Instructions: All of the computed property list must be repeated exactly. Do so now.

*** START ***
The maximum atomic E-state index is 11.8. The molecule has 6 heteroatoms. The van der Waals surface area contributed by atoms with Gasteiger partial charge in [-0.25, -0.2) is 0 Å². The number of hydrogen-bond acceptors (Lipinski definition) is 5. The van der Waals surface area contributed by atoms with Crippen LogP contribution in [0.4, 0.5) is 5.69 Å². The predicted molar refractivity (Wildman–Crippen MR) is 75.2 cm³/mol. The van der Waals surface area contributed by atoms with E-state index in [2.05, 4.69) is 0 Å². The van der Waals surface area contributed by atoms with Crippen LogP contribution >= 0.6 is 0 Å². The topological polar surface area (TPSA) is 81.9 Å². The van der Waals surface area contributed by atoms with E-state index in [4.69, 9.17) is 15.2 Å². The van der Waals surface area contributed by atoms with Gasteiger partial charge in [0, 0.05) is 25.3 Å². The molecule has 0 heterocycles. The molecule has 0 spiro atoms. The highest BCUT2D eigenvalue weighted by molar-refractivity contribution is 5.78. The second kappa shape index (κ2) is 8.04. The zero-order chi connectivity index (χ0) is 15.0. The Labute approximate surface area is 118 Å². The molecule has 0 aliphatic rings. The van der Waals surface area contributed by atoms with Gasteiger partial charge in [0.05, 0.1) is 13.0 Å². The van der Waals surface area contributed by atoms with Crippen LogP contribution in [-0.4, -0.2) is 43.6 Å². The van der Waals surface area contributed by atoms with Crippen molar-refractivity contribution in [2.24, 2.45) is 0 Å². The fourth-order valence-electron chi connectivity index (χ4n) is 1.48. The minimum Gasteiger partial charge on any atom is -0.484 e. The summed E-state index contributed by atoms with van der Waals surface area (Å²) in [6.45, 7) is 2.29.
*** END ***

The maximum atomic E-state index is 11.8. The molecule has 6 heteroatoms. The van der Waals surface area contributed by atoms with Gasteiger partial charge in [-0.25, -0.2) is 0 Å². The number of hydrogen-bond acceptors (Lipinski definition) is 5. The van der Waals surface area contributed by atoms with Crippen LogP contribution in [0.4, 0.5) is 5.69 Å². The predicted molar refractivity (Wildman–Crippen MR) is 75.2 cm³/mol. The van der Waals surface area contributed by atoms with E-state index in [2.05, 4.69) is 0 Å². The van der Waals surface area contributed by atoms with Crippen LogP contribution >= 0.6 is 0 Å². The topological polar surface area (TPSA) is 81.9 Å². The van der Waals surface area contributed by atoms with E-state index in [4.69, 9.17) is 15.2 Å². The van der Waals surface area contributed by atoms with Gasteiger partial charge in [0, 0.05) is 25.3 Å². The molecule has 0 heterocycles. The molecule has 0 spiro atoms. The highest BCUT2D eigenvalue weighted by molar-refractivity contribution is 5.78. The second kappa shape index (κ2) is 8.04. The zero-order chi connectivity index (χ0) is 15.0. The Labute approximate surface area is 118 Å². The molecule has 0 aliphatic rings. The van der Waals surface area contributed by atoms with Gasteiger partial charge in [0.05, 0.1) is 13.0 Å². The van der Waals surface area contributed by atoms with Crippen LogP contribution in [-0.4, -0.2) is 43.6 Å². The van der Waals surface area contributed by atoms with Crippen molar-refractivity contribution in [2.24, 2.45) is 0 Å². The fourth-order valence-electron chi connectivity index (χ4n) is 1.48. The minimum Gasteiger partial charge on any atom is -0.484 e. The summed E-state index contributed by atoms with van der Waals surface area (Å²) in [6.45, 7) is 2.29.